Your Christmas advert is just that, an advert

Another year has passed and we’re again deluged with that peculiar invention of some bright spark at a PR agency, the Christmas Advert Event. John Lewis get a lot of the credit for it, but Coca Cola with their perennial “Holidays are coming” advert they roll out every Christmas are just to blame. View Full Post

The Grammar School Question

I hadn’t anticipated listening to the claptrap about grammar school reintroduction today but I heard an interview with Michael Fallon, the defence secretary, on Radio 4 this morning ostensibly about NATO peace keepers that veered into education towards the end and now I’m cross. I’ve generally given up on Radio 4 in the mornings since Nick Robinson joined the team but the courtesy car I’ve got has a dodgy aerial and can’t hold onto a music station very well.

Something Fallon (privately educated) said really stood out, for all the wrong reasons, which is really no surprise when it comes to education:

“That’s the kind of choice I want to see in every part of the country,[Everywhere] should have a choice, a proper choice of good schools. Not a choice that’s passing the 11-plus and then failing it and having to go off to a sink school of the kind that has let our children down so badly.”

Apparently we currently have a system that doesn’t have a good choice of schools, and basically sees the majority end up at sink schools. I’ve taken the quote from a newspaper article but did hear it spoken, and it confuses the hell out of me. Half the ills in schools at the moment come from an obsession with testing, bench marking and administration, the other half comes from chronic under-funding. Personally I’ve seen my nine year old son’s love of writing crushed under a need to make sure his paragraphs have fronted adverbials or other such nonsense included that when googled only seem to appear on school curriculum websites. I’m not alone in detesting this, Michael Rosen isn’t a fan either. View Full Post

The Haves and Have Nots

I don’t know if accused is exactly the right word but I’m going to use it. Last week I was accused of being rich. We live in a city that has a lot of wealth; a good number of my friends are on 6 figure salaries and earn two or three times what I do. I don’t feel rich, and neither does my wife. We have three kids, and once the monthly payments (mortgage, household bills and so on) have gone out, we have hundreds of pounds (not thousands) left to save up for our annual holiday, feed and clothe the kids and to try and put some away for a rainy day.

The funny thing is, the fact we’re house owners with a fairly large mortgage (although low interest rates mean we’re only paying a few quid more than we did on a mortgage half the size 15 years ago), appeared to count against me in the rich stakes. To be a homeowner in the south east makes you rich. Again I suppose it’s a perception thing- renting our house would almost certainly cost us two to three times what we pay in mortgage repayments because it’s a desirable place to live. We’d certainly be poorer if we weren’t homeowners and almost certainly wouldn’t be able to live where our kids have/are growing up but I don’t know if per se that makes us rich. View Full Post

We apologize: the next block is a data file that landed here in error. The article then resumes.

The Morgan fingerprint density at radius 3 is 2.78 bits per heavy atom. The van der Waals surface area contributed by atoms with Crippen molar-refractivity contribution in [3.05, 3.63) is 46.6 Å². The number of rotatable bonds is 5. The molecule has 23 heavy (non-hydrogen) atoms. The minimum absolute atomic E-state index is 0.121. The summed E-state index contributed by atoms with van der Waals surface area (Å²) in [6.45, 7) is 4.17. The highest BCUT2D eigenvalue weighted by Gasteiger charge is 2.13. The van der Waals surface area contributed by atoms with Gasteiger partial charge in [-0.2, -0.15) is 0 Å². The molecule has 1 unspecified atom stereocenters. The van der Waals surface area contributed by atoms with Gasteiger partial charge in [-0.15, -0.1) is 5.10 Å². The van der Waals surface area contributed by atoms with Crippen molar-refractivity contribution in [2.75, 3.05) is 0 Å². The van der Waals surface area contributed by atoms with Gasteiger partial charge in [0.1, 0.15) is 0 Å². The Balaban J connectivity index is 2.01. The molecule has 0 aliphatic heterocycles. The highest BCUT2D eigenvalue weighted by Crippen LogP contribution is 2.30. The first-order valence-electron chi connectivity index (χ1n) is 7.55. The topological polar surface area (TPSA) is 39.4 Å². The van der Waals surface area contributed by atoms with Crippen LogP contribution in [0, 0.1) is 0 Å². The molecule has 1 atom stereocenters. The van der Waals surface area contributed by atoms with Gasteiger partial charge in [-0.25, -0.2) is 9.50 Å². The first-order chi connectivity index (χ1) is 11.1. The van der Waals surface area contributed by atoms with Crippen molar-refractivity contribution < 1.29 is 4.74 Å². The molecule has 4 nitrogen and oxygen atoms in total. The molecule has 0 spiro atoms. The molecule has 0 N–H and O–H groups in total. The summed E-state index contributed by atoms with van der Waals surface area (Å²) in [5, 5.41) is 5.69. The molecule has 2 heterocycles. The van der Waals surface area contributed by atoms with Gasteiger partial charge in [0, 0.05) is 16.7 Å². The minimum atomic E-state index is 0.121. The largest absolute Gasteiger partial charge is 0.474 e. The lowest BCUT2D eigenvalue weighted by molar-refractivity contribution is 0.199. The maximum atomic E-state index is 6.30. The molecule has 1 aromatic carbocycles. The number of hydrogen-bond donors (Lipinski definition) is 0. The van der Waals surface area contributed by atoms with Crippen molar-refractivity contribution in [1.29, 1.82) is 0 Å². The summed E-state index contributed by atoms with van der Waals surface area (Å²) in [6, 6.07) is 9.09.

Vox horribilis

As a blogger I would be some sort of super hypocrite if I wasn’t a proponent of free speech and open constructive discourse. A blogger is bound to have an opinion on everything. And as such I am a proponent of free speech and open constructive discourse. Hurrah! But I think we’re currently suffering a malaise of what I like to refer to as Vox Horribilis for several reasons.

A blog and by extension social media are the idea place to make your voice heard… within reason. I can use many words to describe my thoughts on this but I think Randall Munroe sums it up nicely with this comic:

free speech vs toxic opinion from xkcd

View Full Post

Why making men look stupid on telly is derogatory to women

surroundedI think of it as “Daddy Pig Syndrome“- the expectation that men will be bumblingly hopeless at all things parental. Although I’ve named it after Peppa Pig, a show I had a lot of time for (and spent a lot of time watching when the kids were younger too), Hollywood has made an entire genre out of it, from Three Men and a Baby right up to more recent stuff like Chef. It’s Daddy Pig that really encapsulates it for me though, well meaning, a loving parent, but utterly hopeless at it all, with a clever wife who puts up with his inability to do absolutely anything outside of the office to

It’s sort of an extension of “idiot-at-household-chores-man“, the informal superhero created by the advertising execs at every cleaning product brand in existence. You know, the man who gormlessly uses a lesser brand cleaner to scrub the cooker top when his much cleverer wife simply sprays it and wipes it off as though friction was an abstract construct that doesn’t apply to cleaning.

On the face of it, it is pretty irritating. Why shouldn’t a father be as capable of looking after a child as a mother? Why shouldn’t a man be capable of cleaning a worktop (admittedly I can clean a worktop but only to my satisfaction, not to my wife’s satisfaction, so there may be something in it after all).

Picking it apart further though, you can probably get back to the (unintended heart?) of the stereotype as something that is bizarrely derogatory to women. Women are paid less for doing the same work, given less respect for doing more than a man could do in a similar circumstance, so inconsequential areas where the perception is that a woman could to do better than a man (cleaning? REALLY?) are built up as part of the inherent patriarchal hegemony.

The implicit idea that women are better at cleaning or staying at home looking after kids while the man does the important stuff is more insulting to women than the bumbling idiot dad is to men in  the scheme of things.

Doesn’t stop it being effing irritating when some woman makes a comment when I’m out with my three on my own though!

This post is an expanded form of the comment I left on Nigel’s post about the portrayal of Dads. You can find his post here.